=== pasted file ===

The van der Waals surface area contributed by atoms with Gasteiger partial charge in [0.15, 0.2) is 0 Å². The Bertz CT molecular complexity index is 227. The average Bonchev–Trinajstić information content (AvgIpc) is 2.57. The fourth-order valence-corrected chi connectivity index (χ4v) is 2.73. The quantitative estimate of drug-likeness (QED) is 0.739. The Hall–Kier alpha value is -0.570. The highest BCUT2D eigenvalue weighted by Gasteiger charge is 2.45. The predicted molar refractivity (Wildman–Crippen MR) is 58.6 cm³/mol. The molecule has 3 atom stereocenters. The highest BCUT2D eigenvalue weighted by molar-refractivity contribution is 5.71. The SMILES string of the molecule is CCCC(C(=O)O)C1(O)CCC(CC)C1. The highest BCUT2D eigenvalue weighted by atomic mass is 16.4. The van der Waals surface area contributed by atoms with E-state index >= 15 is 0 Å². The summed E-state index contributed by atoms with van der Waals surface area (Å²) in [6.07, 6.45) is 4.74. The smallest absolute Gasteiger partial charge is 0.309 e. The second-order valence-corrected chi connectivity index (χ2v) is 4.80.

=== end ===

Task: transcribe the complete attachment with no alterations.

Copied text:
The van der Waals surface area contributed by atoms with Gasteiger partial charge in [0.15, 0.2) is 0 Å². The Bertz CT molecular complexity index is 227. The average Bonchev–Trinajstić information content (AvgIpc) is 2.57. The fourth-order valence-corrected chi connectivity index (χ4v) is 2.73. The quantitative estimate of drug-likeness (QED) is 0.739. The Hall–Kier alpha value is -0.570. The highest BCUT2D eigenvalue weighted by Gasteiger charge is 2.45. The predicted molar refractivity (Wildman–Crippen MR) is 58.6 cm³/mol. The molecule has 3 atom stereocenters. The highest BCUT2D eigenvalue weighted by molar-refractivity contribution is 5.71. The SMILES string of the molecule is CCCC(C(=O)O)C1(O)CCC(CC)C1. The highest BCUT2D eigenvalue weighted by atomic mass is 16.4. The van der Waals surface area contributed by atoms with E-state index >= 15 is 0 Å². The summed E-state index contributed by atoms with van der Waals surface area (Å²) in [6.07, 6.45) is 4.74. The smallest absolute Gasteiger partial charge is 0.309 e. The second-order valence-corrected chi connectivity index (χ2v) is 4.80.